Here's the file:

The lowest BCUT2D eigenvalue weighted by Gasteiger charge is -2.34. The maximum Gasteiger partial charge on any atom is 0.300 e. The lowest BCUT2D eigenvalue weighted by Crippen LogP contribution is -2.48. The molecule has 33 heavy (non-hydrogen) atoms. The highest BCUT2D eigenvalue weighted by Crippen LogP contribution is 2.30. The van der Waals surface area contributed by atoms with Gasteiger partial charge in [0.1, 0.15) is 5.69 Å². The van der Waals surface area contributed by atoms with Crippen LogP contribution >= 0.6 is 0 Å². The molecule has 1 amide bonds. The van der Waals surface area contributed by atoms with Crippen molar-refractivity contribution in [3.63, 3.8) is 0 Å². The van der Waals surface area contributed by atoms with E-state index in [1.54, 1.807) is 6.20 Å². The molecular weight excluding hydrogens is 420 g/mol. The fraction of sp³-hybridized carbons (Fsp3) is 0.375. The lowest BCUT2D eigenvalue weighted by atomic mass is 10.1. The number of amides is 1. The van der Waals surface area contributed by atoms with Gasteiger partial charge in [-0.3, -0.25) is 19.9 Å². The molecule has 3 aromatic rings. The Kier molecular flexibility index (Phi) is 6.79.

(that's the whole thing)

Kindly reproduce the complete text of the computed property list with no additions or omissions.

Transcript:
The lowest BCUT2D eigenvalue weighted by Gasteiger charge is -2.34. The maximum Gasteiger partial charge on any atom is 0.300 e. The lowest BCUT2D eigenvalue weighted by Crippen LogP contribution is -2.48. The molecule has 33 heavy (non-hydrogen) atoms. The highest BCUT2D eigenvalue weighted by Crippen LogP contribution is 2.30. The van der Waals surface area contributed by atoms with Gasteiger partial charge in [0.1, 0.15) is 5.69 Å². The van der Waals surface area contributed by atoms with Crippen LogP contribution >= 0.6 is 0 Å². The molecule has 1 amide bonds. The van der Waals surface area contributed by atoms with Crippen molar-refractivity contribution in [3.63, 3.8) is 0 Å². The van der Waals surface area contributed by atoms with E-state index in [1.54, 1.807) is 6.20 Å². The molecular weight excluding hydrogens is 420 g/mol. The fraction of sp³-hybridized carbons (Fsp3) is 0.375. The lowest BCUT2D eigenvalue weighted by atomic mass is 10.1. The number of amides is 1. The van der Waals surface area contributed by atoms with Gasteiger partial charge in [-0.3, -0.25) is 19.9 Å². The molecule has 3 aromatic rings. The Kier molecular flexibility index (Phi) is 6.79.